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FileSystems

Understanding Symbolic Links in Linux

By May 22, 2013October 20th, 2016No Comments

In my earlier post, we defined inodes in the Linux file-system, this also took us into hard links. In this post we look at symbolic links, or symlinks as they are often abbreviated to.

Symbolics links are actual links and show as the file type link within the ls -l output and that of the command file. If directory colors are turned on then symlinks will show as light blue but with or without colors on you will see the first character in the out put of ls -l for the symlink name is “l”. This denotes a link. This is different to hard links which are regular files.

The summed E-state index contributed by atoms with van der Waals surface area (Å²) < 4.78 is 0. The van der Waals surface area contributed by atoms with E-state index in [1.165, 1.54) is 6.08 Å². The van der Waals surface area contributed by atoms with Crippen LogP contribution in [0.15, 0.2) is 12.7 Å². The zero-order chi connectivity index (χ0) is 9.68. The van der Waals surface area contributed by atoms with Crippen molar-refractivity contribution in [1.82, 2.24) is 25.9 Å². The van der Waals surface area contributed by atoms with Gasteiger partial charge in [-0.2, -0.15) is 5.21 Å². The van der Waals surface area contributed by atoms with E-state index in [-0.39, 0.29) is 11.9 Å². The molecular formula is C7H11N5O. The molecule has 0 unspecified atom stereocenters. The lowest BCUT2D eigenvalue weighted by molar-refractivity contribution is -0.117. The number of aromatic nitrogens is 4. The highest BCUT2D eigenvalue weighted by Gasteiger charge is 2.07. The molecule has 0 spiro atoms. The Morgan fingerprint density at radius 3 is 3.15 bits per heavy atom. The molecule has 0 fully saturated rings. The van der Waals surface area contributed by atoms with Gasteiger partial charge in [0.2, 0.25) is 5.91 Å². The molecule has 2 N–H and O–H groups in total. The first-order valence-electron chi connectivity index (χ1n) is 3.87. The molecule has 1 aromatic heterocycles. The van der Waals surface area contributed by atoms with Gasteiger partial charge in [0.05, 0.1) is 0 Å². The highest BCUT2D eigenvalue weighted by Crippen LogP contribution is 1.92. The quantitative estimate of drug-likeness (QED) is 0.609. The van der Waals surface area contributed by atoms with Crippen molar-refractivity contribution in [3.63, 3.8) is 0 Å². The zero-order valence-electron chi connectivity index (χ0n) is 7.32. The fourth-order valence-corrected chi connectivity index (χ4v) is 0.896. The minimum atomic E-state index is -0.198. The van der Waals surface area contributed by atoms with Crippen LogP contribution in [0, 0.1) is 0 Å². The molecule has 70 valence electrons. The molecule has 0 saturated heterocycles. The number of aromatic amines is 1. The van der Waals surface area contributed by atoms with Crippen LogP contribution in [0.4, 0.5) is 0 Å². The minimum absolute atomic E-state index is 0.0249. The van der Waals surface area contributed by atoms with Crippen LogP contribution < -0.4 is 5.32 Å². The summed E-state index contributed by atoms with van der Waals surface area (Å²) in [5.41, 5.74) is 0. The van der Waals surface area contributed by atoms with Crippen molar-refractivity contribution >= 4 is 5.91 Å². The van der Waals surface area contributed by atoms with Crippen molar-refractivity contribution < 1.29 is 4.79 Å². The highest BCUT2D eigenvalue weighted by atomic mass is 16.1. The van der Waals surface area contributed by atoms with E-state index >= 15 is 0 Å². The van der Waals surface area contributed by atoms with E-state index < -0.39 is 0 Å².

These are completely separate files in the file-system and so have their own name, inode and data. The data of the symlink points to the original or target file. With hard links they are inodes that have more than one file name linking to them. Symlinks are more flexible in that they can link across filesystems to different partitions and drives  and link to directories. To create symlinks use the command:

ln -s <target> <linkname>

such as:

ln -s /usr/share/doc ./doc

The example creates a link called doc in the current directory to the directory /usr/share/doc.